Church Planting Principles II

Here are a few more points about church planting, as a sequel to my last note. Most of the principles on this list are closely interrelated.


1.  More people will leave you than will stay with you. I know this sounds mathematically impossible, but it’s actually the case. Most people that come will only be with you for a season, they will not be long term co-planters.  There are different groups of these:

A.  Visitors.  They come for a week or a few weeks and just don’t really connect.
B.  Prospects.   These people become invested to the point where they self identify with your church, but as you get to the realm of trying to work with them, it doesn’t work and they leave. This takes 2-6 months.
C.  Members.  These people have been with you for more than a year and you are personally connected to them.  They leave for all kinds of reasons. Sometimes they leave because your ministry was a success. Their life got fixed in some important way, and now they need a different kind of ministry than what you are providing.

Of course you can make mistakes and run people off or miss opportunities with people who could have stayed, but if you have a heart to love people, most of the time they leave it’s really not you. It’s that they are either not a fit or not open to what your ministry is providing.


2.  Apollos principle. I found this in one my readings and it really described something. The concept is that Apollos, though a seasoned minister, was willing to submit to additional discipleship and training in order to be a part of the group he was moving with. Many people will come to your church with skills and gifts, but those can only be used in the context of your church only useful if they agree to be taught by you. The only people that are really a part of your plant are those that are submitted to your leadership. A true potential leader will understand this, and will have the humility to do it regardless of what they bring to the table.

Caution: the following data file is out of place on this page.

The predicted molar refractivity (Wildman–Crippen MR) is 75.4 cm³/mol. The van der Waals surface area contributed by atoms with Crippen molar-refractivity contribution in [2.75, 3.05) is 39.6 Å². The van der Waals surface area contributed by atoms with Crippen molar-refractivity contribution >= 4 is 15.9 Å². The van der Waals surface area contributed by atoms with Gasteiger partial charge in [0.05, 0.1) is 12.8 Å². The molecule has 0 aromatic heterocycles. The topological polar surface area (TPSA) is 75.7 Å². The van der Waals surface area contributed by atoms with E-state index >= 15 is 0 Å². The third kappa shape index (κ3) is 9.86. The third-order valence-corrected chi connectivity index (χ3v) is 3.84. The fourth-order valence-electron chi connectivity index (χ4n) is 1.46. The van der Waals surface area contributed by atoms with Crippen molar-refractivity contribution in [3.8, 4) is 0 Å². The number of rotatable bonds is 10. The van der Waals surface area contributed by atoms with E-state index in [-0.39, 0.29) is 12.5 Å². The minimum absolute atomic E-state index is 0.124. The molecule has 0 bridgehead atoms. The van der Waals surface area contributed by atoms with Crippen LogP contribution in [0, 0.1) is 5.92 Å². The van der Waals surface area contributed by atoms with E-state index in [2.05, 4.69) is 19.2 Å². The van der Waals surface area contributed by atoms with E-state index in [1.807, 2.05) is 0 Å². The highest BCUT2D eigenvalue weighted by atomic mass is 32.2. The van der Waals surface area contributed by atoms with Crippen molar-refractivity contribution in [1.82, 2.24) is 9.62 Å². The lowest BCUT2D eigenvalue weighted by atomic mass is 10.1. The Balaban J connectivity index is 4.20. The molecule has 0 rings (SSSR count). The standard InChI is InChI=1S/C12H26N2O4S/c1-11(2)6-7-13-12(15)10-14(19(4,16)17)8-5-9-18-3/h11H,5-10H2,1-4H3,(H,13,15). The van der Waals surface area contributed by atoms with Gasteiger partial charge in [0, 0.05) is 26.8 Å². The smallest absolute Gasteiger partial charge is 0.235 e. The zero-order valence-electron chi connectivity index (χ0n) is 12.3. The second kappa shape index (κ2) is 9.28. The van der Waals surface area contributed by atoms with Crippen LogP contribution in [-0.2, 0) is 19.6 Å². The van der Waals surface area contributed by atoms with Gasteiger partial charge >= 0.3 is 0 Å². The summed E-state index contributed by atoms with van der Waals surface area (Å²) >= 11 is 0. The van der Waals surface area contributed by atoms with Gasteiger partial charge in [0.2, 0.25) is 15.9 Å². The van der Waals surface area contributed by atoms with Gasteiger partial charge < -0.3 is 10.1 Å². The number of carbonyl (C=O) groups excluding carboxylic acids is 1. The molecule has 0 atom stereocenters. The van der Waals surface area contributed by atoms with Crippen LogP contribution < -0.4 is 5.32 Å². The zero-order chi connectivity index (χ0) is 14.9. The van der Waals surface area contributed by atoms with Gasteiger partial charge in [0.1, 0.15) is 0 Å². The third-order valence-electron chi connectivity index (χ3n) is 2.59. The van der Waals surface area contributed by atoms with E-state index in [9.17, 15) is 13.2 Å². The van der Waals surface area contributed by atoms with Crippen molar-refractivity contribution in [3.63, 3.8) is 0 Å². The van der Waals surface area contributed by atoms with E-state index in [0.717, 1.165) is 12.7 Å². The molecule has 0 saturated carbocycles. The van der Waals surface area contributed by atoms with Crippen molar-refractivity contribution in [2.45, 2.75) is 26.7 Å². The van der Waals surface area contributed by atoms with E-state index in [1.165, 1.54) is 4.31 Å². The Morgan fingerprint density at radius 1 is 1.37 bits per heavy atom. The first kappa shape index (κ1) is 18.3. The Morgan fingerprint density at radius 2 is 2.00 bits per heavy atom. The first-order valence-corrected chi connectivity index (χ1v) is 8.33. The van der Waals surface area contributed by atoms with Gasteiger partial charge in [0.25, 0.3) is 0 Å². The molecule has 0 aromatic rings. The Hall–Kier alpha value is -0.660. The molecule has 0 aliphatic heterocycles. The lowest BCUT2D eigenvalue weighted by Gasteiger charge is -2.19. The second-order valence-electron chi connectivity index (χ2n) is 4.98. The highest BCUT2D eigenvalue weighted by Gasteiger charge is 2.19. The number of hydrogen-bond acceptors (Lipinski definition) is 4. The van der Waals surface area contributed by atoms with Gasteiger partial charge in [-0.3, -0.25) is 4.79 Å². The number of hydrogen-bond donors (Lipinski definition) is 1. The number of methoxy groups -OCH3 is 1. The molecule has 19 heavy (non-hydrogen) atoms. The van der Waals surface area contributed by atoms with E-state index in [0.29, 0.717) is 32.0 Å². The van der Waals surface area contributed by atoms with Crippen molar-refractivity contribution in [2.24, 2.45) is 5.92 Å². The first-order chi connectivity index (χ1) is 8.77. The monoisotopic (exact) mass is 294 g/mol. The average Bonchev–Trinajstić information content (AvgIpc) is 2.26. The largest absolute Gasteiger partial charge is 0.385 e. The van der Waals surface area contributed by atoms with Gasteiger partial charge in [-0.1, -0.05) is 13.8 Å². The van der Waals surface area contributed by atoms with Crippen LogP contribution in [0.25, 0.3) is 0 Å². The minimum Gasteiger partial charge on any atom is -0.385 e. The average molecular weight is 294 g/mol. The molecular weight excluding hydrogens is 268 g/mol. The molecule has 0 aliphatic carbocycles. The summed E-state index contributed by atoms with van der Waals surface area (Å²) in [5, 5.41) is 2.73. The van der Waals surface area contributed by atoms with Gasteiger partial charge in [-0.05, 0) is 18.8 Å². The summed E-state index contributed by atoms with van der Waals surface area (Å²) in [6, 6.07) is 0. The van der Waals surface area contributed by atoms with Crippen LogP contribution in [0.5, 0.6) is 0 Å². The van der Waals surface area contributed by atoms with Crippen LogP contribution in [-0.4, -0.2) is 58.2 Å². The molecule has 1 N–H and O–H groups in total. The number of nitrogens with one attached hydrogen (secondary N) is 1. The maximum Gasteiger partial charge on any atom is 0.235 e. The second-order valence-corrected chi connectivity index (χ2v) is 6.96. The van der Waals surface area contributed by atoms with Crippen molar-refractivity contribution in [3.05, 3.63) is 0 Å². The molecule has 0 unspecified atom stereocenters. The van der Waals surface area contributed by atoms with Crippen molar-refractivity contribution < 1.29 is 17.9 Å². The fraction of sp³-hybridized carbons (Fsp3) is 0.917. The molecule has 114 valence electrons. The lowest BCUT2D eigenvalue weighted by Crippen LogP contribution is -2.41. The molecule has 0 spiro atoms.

3.  Some problems are best ignored. The best solution to some problems and problem people you will encounter in planting a church is to simply ignore them.  Giving any energy to them just feeds a fire. People that cause problems usually disappear after you stop trying to “fix” them. Most people will be just as happy as you are to avoid a blow up and all of the drain it incurs.


4.  Excise the cancer. When a problem cannot be ignored, it should be addressed head on.  Some problems need direct confrontation, and you should not be afraid to do it. This is when someone is actively destructive and wants to stick around. Again, to build a church you want people who are pursuing God. These are the ONLY PEOPLE YOU CAN ACTUALLY HELP. People that want to blame will hurt the sheep and slow you down a lot. A confrontation is actually the most ministering thing you can do for some people — look how often Jesus did it. If they repent, you can work with them. They rarely do this on the initial confrontation, but they may come back a lot later and do so. Reconcile at that point, don’t play footsie before that.